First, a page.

Torquay United Saved from Extinction by Bryn Consortium Takeover

Torquay United, a National League South club, has been rescued from collapse after a sale agreement was reached with the Bryn Consortium, a group of six local businessmen. The consortium promises to restore the club's sustainability and competitiveness, aiming for openness and honesty with fans.

author-image
Trim Correspondents
New Update
Torquay United Saved from Extinction by Bryn Consortium Takeover

Torquay United Saved from Extinction by Bryn Consortium Takeover

Torquay United, a National League South club, has been rescued from the brink of collapse after a sale agreement was reached with the Bryn Consortium, a group of six local businessmen led by Michael Westcott. The consortium promises to restore the club's sustainability and competitiveness, aiming for openness and honesty with fans.

The Bryn Consortium, which also includes Mark Bowes-Cavanagh, Tom Allen, Rob Hawes, and Simon Robinson, has formed a new company called Scoring Goals Limited to complete the purchase, subject to creditor approval. Under the proposed deal, all tax debts and trade creditors will be paid in full within six months.

Michael Westcott, a 57-year-old lifelong Torquay United fan with a successful track record in business, expressed the consortium's commitment, stating,"We have been thinking about this for several weeks and we have thought very very carefully about the business model, about addressing the sustainability question at the same time being competitive because we are not a club without ambition. "He assured fans,"One thing I will assure everyone, as long as the six of us are involved in Torquay United, we will never ever find ourselves in this awful position again."

Torquay United was formally put into administration in April after former owner Clarke Osborne revealed he was unable to continue funding the team, with his loans to the club rising to £5.28 million. The Gulls finished the season in 18th place, their lowest ever finish in the football pyramid, but avoided dropping into the seventh tier by seven points.

Scott Kippax, joint administrator and partner at Begbies Traynor's Exeter office, stated, "This proposal is the best possible outcome for creditors, the club, and the fans. We are delighted to have reached the point of a conditional sale agreement, which would see all tax debts and trade creditors settled in full in a relatively short period of time."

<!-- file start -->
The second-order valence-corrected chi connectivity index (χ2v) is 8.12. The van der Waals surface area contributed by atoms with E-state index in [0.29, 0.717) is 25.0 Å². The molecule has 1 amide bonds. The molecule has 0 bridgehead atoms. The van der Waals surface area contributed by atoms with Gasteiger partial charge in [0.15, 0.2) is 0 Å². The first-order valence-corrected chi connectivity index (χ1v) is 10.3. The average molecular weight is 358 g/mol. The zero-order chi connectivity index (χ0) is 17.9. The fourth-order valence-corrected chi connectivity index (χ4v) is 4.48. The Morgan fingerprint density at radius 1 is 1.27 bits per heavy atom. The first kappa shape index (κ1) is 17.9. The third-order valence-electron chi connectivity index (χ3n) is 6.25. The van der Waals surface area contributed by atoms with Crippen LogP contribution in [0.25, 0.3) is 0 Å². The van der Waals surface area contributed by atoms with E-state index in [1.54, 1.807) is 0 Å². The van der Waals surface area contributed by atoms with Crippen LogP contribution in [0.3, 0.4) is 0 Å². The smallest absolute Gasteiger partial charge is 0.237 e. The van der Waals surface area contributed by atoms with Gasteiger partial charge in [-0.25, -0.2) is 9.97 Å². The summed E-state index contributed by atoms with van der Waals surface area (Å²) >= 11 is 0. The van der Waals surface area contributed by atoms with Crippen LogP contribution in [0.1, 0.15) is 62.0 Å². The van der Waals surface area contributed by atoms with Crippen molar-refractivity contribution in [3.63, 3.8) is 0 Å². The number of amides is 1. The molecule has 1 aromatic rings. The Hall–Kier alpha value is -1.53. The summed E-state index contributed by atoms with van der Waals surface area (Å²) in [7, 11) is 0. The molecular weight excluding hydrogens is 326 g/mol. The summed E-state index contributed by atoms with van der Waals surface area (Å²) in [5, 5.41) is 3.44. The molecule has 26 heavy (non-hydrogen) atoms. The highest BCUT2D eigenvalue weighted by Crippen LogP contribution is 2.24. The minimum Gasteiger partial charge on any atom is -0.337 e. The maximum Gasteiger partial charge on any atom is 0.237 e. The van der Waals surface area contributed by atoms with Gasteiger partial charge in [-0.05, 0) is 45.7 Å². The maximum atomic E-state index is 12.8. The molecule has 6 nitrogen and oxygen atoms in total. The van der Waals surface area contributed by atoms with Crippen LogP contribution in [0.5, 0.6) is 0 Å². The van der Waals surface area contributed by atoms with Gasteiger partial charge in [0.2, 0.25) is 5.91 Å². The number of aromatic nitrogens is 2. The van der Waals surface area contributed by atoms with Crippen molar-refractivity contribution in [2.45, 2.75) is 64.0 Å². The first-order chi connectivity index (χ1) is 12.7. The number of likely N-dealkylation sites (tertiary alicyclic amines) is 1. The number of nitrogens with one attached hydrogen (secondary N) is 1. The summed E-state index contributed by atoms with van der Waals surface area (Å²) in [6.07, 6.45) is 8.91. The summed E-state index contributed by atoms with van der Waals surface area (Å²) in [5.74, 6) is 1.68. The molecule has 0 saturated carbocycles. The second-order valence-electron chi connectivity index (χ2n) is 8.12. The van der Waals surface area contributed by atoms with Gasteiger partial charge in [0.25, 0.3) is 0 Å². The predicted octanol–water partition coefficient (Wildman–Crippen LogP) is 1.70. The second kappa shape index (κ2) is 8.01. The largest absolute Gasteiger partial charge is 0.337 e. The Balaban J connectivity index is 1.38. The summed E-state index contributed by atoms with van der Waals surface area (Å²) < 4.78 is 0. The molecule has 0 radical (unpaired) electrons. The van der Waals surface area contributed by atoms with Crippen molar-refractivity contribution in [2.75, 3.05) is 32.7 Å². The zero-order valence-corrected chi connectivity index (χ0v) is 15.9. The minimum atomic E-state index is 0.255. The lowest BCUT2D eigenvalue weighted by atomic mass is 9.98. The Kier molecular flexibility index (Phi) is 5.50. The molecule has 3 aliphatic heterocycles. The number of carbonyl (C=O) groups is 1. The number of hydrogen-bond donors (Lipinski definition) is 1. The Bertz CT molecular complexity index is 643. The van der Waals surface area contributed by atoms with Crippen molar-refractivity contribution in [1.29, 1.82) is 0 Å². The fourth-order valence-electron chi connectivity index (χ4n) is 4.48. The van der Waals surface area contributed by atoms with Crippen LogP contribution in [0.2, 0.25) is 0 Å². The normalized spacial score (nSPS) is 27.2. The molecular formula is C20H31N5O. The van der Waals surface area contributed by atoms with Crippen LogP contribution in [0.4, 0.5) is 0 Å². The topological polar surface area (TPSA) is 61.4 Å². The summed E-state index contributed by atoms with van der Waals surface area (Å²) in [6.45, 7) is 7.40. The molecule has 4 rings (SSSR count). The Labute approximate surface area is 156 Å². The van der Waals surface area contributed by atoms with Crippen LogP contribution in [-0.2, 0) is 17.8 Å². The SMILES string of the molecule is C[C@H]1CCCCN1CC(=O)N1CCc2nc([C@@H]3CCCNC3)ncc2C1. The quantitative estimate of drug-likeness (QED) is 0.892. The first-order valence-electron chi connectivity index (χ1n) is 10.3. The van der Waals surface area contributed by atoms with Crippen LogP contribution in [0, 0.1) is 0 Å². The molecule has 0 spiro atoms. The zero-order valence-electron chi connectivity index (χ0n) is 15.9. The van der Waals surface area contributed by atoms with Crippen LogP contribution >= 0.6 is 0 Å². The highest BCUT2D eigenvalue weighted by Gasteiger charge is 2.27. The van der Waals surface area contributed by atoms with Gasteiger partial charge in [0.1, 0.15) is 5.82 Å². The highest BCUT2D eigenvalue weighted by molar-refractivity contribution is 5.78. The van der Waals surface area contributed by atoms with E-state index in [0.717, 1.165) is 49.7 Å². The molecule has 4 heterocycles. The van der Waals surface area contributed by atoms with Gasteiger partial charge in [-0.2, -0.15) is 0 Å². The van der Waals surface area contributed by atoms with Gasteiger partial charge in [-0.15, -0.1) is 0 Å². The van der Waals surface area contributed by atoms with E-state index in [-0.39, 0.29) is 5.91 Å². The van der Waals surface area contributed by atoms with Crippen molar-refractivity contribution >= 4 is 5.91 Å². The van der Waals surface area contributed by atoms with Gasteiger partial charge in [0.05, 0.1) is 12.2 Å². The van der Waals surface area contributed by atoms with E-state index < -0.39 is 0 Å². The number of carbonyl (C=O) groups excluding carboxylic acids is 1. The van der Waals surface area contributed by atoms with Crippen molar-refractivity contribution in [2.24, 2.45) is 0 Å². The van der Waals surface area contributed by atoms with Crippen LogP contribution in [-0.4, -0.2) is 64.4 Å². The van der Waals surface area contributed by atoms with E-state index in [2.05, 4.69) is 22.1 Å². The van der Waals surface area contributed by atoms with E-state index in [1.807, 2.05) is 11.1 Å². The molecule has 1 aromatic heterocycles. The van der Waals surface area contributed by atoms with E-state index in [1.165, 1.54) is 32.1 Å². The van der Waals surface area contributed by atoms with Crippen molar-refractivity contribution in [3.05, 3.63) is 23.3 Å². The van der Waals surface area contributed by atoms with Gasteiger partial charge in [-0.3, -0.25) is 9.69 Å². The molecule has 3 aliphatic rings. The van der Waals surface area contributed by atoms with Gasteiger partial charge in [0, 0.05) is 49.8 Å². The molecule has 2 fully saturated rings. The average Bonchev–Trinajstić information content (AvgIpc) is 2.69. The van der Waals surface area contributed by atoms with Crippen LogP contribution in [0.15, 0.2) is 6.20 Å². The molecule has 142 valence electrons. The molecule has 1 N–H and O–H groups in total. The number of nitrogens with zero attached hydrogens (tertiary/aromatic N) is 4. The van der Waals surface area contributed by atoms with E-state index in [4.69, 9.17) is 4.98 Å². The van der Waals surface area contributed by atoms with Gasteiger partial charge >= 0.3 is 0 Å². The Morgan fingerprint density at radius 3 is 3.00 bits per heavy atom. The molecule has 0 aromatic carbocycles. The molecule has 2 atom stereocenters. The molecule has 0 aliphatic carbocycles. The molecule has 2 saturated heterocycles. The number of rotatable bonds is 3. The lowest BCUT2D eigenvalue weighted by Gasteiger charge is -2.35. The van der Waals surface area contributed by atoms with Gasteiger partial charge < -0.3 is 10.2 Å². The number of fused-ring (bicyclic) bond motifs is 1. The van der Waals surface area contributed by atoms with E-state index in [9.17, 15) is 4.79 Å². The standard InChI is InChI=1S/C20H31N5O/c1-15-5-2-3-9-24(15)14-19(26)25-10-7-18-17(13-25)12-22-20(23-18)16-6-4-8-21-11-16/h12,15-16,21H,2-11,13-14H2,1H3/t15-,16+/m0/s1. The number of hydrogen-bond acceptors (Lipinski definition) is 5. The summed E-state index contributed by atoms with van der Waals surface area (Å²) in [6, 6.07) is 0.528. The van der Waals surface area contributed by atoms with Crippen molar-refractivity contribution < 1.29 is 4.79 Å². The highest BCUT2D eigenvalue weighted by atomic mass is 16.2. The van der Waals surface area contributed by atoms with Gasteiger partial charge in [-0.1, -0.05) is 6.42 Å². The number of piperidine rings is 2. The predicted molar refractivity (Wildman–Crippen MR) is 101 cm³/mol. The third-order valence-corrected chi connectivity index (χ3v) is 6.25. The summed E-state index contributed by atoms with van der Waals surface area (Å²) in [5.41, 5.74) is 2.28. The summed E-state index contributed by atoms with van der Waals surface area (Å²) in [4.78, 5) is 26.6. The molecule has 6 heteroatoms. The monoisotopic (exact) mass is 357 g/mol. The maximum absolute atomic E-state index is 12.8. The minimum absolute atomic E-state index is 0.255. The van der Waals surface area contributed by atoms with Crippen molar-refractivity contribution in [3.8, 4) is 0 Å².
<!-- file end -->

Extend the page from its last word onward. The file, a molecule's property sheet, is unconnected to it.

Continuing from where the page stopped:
The Torquay United Supporters Trust (TUST) welcomed the takeover, with a statement saying,"TUST is delighted that the Bryn Consortium are the new custodians of Torquay United, heralding a new era for the long-term future of our football club. "TUST board members are set to meet with the Bryn Consortium on Monday to formalize their involvement and fan engagement in the running of the club.

As part of the new ownership, veteran former manager Neil Warnock, 75, who managed Torquay in 1993, will join the club's board of directors as a football advisor. Warnock's first task will be to help find a new permanent manager, as the club has not had one since Gary Johnson left in February. The club is close to appointing a new manager, with an announcement expected on Tuesday.

The Bryn Consortium has pledged that the budget for next season will be one of the biggest in the sixth tier, according to the National League. However, it remains unclear whether the club will remain full-time or switch to part-time contracts. The new owners will issue a series of updates to supporters next week on their preparations and plans for the forthcoming season.

The sale agreement, reached exactly 37 years after a famous incident involving Bryn, a police dog, during a match against Crewe Alexandra, marks a new chapter for Torquay United. With the backing of the Bryn Consortium and the support of the fans, the club aims to rebuild and compete successfully in the National League South next season.